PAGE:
Putting more music on TV than anyone else—and proving there’s a growing audience for it
In 2013, shows produced by Dick Clark Productions had more than 50 musical performances on prime-time TV. This year, that number is expected to jump beyond 80—a level no other production entity touches.
“There is not another company like ours,” says Allen Shapiro, who took over DCP in October 2012. “Not only do we have these shows, we own these shows. We are not only responsible for production, but marketing and sponsorship arrangement, and we have far more of these shows than anyone else. I do think it affects our place in the [music] business and the ability to accomplish things.”
Shapiro, along with DCP president Michael Mahan, was first involved in DCP when Mosaic Media Group owned the company but departed after it was sold in 2007.
In 2014, DCP will be adding the Billboard Music Awards to its lineup in May (Guggenheim Partners owns both DCP and Billboard’s parent Prometheus Global Media), the Hollywood Film Awards in October and, later in the year, the People Magazine Awards, all of which will feature musical performances. In the summer, it will launch the U.S. edition of “Rising Star,” a singing competition imported from Israel that features real-time voting and had more than half the TV viewing audience watching live when it debuted.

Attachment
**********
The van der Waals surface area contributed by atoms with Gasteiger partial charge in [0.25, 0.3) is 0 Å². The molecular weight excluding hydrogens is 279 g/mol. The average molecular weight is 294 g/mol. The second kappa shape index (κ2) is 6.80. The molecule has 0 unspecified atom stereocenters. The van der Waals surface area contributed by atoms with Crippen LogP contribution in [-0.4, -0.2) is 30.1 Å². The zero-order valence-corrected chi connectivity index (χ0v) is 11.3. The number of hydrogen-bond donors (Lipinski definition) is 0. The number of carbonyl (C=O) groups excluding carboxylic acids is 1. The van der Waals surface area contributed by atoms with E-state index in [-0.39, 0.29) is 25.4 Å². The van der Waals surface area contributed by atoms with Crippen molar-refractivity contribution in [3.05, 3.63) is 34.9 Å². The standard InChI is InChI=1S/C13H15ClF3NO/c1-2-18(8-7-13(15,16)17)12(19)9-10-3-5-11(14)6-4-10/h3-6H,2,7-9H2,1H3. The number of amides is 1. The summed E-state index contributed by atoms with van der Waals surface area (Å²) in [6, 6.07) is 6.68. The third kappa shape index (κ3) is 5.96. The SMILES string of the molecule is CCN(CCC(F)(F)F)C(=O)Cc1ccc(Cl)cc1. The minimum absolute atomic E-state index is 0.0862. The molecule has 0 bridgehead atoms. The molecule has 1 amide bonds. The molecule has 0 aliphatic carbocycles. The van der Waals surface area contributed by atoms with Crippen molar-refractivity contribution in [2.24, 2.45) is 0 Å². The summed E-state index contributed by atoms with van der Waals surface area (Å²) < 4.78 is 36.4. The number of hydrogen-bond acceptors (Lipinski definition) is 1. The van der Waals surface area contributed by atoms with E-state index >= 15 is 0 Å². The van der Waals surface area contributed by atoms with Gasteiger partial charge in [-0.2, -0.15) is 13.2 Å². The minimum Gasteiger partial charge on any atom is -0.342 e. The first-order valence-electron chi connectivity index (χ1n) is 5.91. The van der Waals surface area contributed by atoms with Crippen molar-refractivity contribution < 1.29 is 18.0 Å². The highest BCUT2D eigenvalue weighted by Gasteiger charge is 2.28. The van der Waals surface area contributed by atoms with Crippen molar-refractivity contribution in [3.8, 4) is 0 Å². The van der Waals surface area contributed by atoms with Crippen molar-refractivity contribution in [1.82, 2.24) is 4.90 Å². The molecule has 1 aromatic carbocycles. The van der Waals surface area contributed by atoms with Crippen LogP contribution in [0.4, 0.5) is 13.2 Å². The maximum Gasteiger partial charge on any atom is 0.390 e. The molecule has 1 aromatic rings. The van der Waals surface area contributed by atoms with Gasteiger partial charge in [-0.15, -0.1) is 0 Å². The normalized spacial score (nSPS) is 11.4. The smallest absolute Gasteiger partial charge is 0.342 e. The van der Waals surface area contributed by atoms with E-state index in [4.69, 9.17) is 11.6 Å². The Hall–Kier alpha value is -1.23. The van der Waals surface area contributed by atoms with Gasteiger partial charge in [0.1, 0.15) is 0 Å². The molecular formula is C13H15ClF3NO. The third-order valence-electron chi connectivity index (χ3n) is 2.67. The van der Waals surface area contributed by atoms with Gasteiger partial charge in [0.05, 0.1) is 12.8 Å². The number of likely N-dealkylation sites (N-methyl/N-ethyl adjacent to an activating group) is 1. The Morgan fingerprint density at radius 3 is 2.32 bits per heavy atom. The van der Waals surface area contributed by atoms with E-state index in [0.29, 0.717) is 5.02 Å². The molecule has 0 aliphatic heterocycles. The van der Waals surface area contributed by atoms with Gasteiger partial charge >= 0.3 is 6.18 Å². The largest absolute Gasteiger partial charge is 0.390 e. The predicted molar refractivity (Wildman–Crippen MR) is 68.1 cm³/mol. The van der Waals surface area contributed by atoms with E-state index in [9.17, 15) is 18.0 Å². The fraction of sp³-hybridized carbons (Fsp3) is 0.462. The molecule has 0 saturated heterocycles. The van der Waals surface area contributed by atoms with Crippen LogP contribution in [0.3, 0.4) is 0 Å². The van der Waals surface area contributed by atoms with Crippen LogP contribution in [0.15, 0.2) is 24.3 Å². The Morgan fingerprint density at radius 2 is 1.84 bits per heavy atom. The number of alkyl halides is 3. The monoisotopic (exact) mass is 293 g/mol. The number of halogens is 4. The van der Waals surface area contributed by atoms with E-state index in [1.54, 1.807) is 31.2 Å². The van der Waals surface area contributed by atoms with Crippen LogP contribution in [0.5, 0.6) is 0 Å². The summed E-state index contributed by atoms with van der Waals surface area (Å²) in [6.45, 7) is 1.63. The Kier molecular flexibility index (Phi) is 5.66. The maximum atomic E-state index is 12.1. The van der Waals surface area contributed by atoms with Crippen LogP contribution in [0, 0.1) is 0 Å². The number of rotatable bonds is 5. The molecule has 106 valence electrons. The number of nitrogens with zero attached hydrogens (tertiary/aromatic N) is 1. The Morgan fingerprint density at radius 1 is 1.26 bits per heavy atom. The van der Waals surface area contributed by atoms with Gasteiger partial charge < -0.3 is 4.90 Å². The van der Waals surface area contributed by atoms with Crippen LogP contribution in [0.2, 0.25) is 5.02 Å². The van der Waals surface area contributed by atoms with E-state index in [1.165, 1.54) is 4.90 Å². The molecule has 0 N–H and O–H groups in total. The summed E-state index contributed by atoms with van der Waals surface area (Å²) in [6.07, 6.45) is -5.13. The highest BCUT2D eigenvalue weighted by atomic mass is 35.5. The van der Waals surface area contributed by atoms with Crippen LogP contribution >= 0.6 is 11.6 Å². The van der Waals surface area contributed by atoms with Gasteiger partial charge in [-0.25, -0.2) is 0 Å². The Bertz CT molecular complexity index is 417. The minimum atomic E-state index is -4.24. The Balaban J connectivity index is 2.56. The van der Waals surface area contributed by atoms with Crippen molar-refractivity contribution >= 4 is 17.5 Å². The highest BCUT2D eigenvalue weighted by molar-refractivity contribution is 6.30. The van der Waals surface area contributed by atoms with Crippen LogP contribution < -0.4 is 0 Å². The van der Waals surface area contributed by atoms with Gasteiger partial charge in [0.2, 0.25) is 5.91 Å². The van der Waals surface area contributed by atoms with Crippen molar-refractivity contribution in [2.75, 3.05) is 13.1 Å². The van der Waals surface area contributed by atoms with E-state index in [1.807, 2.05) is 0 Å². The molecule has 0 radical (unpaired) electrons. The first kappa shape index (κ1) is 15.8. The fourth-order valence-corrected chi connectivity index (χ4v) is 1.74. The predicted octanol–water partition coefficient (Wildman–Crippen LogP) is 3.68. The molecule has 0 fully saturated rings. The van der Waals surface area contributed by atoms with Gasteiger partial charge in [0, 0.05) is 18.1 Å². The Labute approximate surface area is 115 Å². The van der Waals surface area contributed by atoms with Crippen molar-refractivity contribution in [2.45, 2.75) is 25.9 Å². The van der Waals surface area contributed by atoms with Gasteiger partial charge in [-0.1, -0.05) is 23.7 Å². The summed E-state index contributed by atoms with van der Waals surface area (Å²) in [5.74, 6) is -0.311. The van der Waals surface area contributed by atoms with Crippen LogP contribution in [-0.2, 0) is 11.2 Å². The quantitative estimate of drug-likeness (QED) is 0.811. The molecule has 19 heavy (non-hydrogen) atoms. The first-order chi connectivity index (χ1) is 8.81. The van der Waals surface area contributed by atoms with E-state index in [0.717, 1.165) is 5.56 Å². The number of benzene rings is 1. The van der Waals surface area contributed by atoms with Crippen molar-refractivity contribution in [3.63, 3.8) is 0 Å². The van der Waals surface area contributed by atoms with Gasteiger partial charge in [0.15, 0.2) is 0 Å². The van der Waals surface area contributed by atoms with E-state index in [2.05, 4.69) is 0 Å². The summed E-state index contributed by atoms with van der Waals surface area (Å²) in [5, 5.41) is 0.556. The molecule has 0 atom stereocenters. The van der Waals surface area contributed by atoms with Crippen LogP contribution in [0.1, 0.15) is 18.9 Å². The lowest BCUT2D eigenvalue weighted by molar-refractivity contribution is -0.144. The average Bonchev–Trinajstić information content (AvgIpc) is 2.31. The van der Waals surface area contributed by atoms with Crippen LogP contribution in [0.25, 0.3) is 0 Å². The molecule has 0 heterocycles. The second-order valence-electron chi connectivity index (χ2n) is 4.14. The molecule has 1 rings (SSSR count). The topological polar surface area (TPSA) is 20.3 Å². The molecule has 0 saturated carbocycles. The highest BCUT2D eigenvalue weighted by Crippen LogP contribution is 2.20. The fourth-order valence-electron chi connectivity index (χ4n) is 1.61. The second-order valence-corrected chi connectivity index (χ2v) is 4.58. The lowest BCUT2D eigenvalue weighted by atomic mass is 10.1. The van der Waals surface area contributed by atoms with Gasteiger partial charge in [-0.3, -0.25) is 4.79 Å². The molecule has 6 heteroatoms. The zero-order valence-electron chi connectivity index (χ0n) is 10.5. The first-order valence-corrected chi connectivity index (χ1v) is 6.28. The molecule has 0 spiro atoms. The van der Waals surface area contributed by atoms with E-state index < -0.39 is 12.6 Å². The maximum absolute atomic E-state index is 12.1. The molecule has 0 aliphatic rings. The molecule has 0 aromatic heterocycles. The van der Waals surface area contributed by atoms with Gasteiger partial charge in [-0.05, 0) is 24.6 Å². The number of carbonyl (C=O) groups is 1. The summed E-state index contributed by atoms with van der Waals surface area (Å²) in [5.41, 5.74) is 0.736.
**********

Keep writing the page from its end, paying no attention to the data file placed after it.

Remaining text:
Those shows join DCP properties the Golden Globe Awards, the Academy of Country Music Awards, the American Music Awards and the series “So You Think You Can Dance,” which will have an expanded live music presence this year. Shapiro says it’s perfect for EDM artists.
“We’re able to talk to a sponsor and can create a platform that has a complete calendar-year basis, from New Year’s Eve to the ACMs to the Billboard Music Awards, this summer’s ‘Rising Star’ and the AMAs,” he says. “The shows are in spots that are strategically planned. For the movie companies, the AMAs come out right before Thanksgiving, and the BBMAs are right before Memorial Day for the summer releases.”
DCP president Mahan works in tandem with Shapiro. Formerly president of the TV Guide Network, he, too, is in his second run with the company, having previously been senior VP of corporate development.
Beyond having a bevy of shows, most had ratings growth in 2013. Last year’s AMAs were up 36% overall and 86% among teenagers from 2012. The ACMs were up 39%, and “Dick Clark’s New Year’s Rockin’ Eve” attracted its third-largest audience in its 14-year history.
“Everything is bigger—the audiences, the performances,” Mahan says. “Live television, especially variety television, is no different than movies and their massive productions. The public’s demanding more, so our productions are bigger. Part of that is the change in the music. Ten years ago, when it was all bands, there were no dancers, but with [Lady] Gaga and Taylor [Swift] and Justin Timberlake, that’s changed.”